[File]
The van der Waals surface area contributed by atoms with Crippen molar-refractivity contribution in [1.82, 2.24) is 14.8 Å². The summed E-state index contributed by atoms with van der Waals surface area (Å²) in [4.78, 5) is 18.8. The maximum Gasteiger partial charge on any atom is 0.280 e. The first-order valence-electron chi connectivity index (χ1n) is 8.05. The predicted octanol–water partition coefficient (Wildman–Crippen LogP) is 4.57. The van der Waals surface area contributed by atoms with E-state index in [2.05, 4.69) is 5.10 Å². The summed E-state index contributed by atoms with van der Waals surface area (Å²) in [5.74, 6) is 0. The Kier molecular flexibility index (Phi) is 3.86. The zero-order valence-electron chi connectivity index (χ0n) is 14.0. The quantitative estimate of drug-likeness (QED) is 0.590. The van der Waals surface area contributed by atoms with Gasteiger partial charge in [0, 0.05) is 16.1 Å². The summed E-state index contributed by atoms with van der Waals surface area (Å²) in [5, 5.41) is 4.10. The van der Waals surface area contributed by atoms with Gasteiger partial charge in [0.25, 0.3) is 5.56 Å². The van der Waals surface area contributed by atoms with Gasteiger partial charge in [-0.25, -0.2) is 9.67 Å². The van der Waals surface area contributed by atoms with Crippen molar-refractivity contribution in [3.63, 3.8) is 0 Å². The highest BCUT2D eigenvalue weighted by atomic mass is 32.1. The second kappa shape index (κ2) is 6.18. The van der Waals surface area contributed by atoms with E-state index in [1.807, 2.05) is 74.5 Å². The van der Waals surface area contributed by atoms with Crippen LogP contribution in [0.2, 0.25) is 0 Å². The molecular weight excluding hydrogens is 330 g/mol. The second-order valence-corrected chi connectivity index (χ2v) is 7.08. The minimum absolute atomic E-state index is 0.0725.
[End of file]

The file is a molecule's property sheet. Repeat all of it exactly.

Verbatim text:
The van der Waals surface area contributed by atoms with Crippen molar-refractivity contribution in [1.82, 2.24) is 14.8 Å². The summed E-state index contributed by atoms with van der Waals surface area (Å²) in [4.78, 5) is 18.8. The maximum Gasteiger partial charge on any atom is 0.280 e. The first-order valence-electron chi connectivity index (χ1n) is 8.05. The predicted octanol–water partition coefficient (Wildman–Crippen LogP) is 4.57. The van der Waals surface area contributed by atoms with E-state index in [2.05, 4.69) is 5.10 Å². The summed E-state index contributed by atoms with van der Waals surface area (Å²) in [5.74, 6) is 0. The Kier molecular flexibility index (Phi) is 3.86. The zero-order valence-electron chi connectivity index (χ0n) is 14.0. The quantitative estimate of drug-likeness (QED) is 0.590. The van der Waals surface area contributed by atoms with Gasteiger partial charge in [0, 0.05) is 16.1 Å². The summed E-state index contributed by atoms with van der Waals surface area (Å²) in [5, 5.41) is 4.10. The van der Waals surface area contributed by atoms with Gasteiger partial charge in [0.25, 0.3) is 5.56 Å². The van der Waals surface area contributed by atoms with Gasteiger partial charge in [-0.25, -0.2) is 9.67 Å². The van der Waals surface area contributed by atoms with Crippen molar-refractivity contribution in [3.63, 3.8) is 0 Å². The highest BCUT2D eigenvalue weighted by atomic mass is 32.1. The second kappa shape index (κ2) is 6.18. The van der Waals surface area contributed by atoms with E-state index in [1.807, 2.05) is 74.5 Å². The van der Waals surface area contributed by atoms with Crippen LogP contribution in [0.2, 0.25) is 0 Å². The molecular weight excluding hydrogens is 330 g/mol. The second-order valence-corrected chi connectivity index (χ2v) is 7.08. The minimum absolute atomic E-state index is 0.0725.